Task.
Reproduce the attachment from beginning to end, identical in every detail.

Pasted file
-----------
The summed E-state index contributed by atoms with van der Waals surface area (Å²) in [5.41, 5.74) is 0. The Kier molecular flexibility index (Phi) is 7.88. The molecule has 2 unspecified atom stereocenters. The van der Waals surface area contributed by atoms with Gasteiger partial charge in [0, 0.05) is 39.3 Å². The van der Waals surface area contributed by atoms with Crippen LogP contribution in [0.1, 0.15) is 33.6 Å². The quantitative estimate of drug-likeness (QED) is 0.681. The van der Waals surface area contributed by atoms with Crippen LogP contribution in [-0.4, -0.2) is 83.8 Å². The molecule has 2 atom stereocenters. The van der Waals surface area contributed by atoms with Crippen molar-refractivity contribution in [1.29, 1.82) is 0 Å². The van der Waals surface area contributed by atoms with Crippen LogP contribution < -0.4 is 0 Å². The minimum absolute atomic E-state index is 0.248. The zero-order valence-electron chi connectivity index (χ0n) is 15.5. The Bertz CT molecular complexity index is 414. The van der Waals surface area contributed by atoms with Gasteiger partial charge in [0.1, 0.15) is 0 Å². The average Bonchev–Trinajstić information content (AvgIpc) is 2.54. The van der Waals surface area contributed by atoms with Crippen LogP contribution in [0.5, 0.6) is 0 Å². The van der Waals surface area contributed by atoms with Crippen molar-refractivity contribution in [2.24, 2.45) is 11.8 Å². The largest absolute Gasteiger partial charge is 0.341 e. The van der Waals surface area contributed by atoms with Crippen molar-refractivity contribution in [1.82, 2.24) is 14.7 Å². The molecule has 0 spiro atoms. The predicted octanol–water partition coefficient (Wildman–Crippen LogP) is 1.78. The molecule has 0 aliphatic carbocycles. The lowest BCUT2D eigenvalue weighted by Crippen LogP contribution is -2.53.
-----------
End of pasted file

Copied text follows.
The summed E-state index contributed by atoms with van der Waals surface area (Å²) in [5.41, 5.74) is 0. The Kier molecular flexibility index (Phi) is 7.88. The molecule has 2 unspecified atom stereocenters. The van der Waals surface area contributed by atoms with Gasteiger partial charge in [0, 0.05) is 39.3 Å². The van der Waals surface area contributed by atoms with Crippen LogP contribution in [0.1, 0.15) is 33.6 Å². The quantitative estimate of drug-likeness (QED) is 0.681. The van der Waals surface area contributed by atoms with Crippen LogP contribution in [-0.4, -0.2) is 83.8 Å². The molecule has 2 atom stereocenters. The van der Waals surface area contributed by atoms with Crippen molar-refractivity contribution in [1.29, 1.82) is 0 Å². The van der Waals surface area contributed by atoms with Crippen LogP contribution < -0.4 is 0 Å². The minimum absolute atomic E-state index is 0.248. The zero-order valence-electron chi connectivity index (χ0n) is 15.5. The Bertz CT molecular complexity index is 414. The van der Waals surface area contributed by atoms with Gasteiger partial charge in [0.1, 0.15) is 0 Å². The average Bonchev–Trinajstić information content (AvgIpc) is 2.54. The van der Waals surface area contributed by atoms with Crippen LogP contribution in [0.5, 0.6) is 0 Å². The van der Waals surface area contributed by atoms with Crippen molar-refractivity contribution in [2.24, 2.45) is 11.8 Å². The largest absolute Gasteiger partial charge is 0.341 e. The van der Waals surface area contributed by atoms with Crippen molar-refractivity contribution in [1.82, 2.24) is 14.7 Å². The molecule has 0 spiro atoms. The predicted octanol–water partition coefficient (Wildman–Crippen LogP) is 1.78. The molecule has 0 aliphatic carbocycles. The lowest BCUT2D eigenvalue weighted by Crippen LogP contribution is -2.53.